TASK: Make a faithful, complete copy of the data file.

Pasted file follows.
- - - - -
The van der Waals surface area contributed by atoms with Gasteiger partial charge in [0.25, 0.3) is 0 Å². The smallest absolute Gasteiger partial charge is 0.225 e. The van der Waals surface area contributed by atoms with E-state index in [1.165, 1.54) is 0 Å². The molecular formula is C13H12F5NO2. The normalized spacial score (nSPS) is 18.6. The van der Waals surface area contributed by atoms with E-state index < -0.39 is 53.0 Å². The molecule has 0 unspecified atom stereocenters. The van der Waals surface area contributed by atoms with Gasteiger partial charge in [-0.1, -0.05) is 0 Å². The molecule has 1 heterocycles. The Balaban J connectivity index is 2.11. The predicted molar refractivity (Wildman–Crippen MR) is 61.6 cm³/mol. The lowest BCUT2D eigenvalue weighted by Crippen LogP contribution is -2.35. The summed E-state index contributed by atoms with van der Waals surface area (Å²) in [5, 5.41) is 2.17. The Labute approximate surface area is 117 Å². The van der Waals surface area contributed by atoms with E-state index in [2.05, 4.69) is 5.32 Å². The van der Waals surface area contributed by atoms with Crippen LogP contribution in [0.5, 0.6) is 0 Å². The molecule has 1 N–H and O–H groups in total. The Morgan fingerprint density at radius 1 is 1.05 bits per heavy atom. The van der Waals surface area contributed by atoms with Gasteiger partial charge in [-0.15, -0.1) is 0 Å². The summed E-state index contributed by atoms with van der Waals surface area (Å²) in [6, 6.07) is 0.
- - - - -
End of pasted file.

The van der Waals surface area contributed by atoms with Gasteiger partial charge in [0.25, 0.3) is 0 Å². The smallest absolute Gasteiger partial charge is 0.225 e. The van der Waals surface area contributed by atoms with E-state index in [1.165, 1.54) is 0 Å². The molecular formula is C13H12F5NO2. The normalized spacial score (nSPS) is 18.6. The van der Waals surface area contributed by atoms with E-state index < -0.39 is 53.0 Å². The molecule has 0 unspecified atom stereocenters. The van der Waals surface area contributed by atoms with Gasteiger partial charge in [-0.1, -0.05) is 0 Å². The molecule has 1 heterocycles. The Balaban J connectivity index is 2.11. The predicted molar refractivity (Wildman–Crippen MR) is 61.6 cm³/mol. The lowest BCUT2D eigenvalue weighted by Crippen LogP contribution is -2.35. The summed E-state index contributed by atoms with van der Waals surface area (Å²) in [5, 5.41) is 2.17. The Labute approximate surface area is 117 Å². The van der Waals surface area contributed by atoms with E-state index in [2.05, 4.69) is 5.32 Å². The van der Waals surface area contributed by atoms with Crippen LogP contribution in [0.5, 0.6) is 0 Å². The molecule has 1 N–H and O–H groups in total. The Morgan fingerprint density at radius 1 is 1.05 bits per heavy atom. The van der Waals surface area contributed by atoms with Gasteiger partial charge in [-0.15, -0.1) is 0 Å². The summed E-state index contributed by atoms with van der Waals surface area (Å²) in [6, 6.07) is 0.